We’ve republished 13 old-timey medical illustrations and turned them into a multiple choice test that will challenge your knowledge of terrible diseases. It’s like a BuzzFeed quiz with syphilis!

Name! That! Horrifying! Disease!
Take our quiz and see if you can match these old-timey illustrations with the correct illnesses.

Name! That! Horrifying! Disease!

Take our quiz and see if you can match these old-timey illustrations with the correct illnesses.

noiseymusic:

Fuck You, I’m From Texas
"If you ain’t from Texas this ain’t the place to be because we’re burning this motherfucker down!” shouted Doughbeezy, the otherwise relentlessly friendly Houston rapper, at a recent show. He looked out over the crowd before him with the steady, combative gaze of a practiced performer. He was playing a larger, South-centric showcase called “Welcome to tha South” at South by Southwest, a time when the music industry as a whole fills Austin with the desperate sprawl of corporate sponsorship and mindless networking. Despite the presence of outsiders, there was a surplus of UT burnt ochre and hands throwing up the state’s longhorn symbol. And a lot of people seemed to know his songs. Like, maybe more than for Que or Ty Dolla $ign, artists on the bill with national radio hits. Most of the people there might have been from Texas—a mixed blessing given the setting.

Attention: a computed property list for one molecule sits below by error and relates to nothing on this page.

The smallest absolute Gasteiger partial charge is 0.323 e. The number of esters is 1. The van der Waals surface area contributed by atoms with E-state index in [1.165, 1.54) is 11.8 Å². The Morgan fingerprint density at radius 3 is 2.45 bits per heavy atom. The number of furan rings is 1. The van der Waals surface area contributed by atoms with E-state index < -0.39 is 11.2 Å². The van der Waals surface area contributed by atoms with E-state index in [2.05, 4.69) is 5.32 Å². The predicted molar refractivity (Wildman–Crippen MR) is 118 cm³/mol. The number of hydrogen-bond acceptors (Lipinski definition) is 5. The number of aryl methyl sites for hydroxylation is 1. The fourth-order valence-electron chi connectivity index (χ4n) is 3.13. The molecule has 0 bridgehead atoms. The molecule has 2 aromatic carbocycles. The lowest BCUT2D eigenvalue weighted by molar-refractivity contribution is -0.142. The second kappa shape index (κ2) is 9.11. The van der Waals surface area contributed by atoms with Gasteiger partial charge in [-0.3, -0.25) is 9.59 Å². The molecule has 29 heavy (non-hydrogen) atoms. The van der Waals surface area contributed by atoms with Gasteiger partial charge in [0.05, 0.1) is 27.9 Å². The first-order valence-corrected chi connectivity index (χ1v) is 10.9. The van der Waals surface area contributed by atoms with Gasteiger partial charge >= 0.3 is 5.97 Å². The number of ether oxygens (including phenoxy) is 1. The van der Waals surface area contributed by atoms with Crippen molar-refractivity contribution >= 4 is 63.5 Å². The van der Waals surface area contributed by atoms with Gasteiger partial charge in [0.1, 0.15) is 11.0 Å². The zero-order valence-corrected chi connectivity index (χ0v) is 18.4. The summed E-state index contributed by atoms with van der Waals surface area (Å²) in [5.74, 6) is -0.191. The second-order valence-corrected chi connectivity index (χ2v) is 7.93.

Continue

noiseymusic:

Fuck You, I’m From Texas

"If you ain’t from Texas this ain’t the place to be because we’re burning this motherfucker down!” shouted Doughbeezy, the otherwise relentlessly friendly Houston rapper, at a recent show. He looked out over the crowd before him with the steady, combative gaze of a practiced performer. He was playing a larger, South-centric showcase called “Welcome to tha South” at South by Southwest, a time when the music industry as a whole fills Austin with the desperate sprawl of corporate sponsorship and mindless networking. Despite the presence of outsiders, there was a surplus of UT burnt ochre and hands throwing up the state’s longhorn symbol. And a lot of people seemed to know his songs. Like, maybe more than for Que or Ty Dolla $ign, artists on the bill with national radio hits. Most of the people there might have been from Texas—a mixed blessing given the setting.

Continue

Theater of Justice: Courtrooms Are Violent Stages Where ‘Justice’ Is Rarely Found
Last week, I sketched an evidentiary hearing for a woman named Cecily McMillan.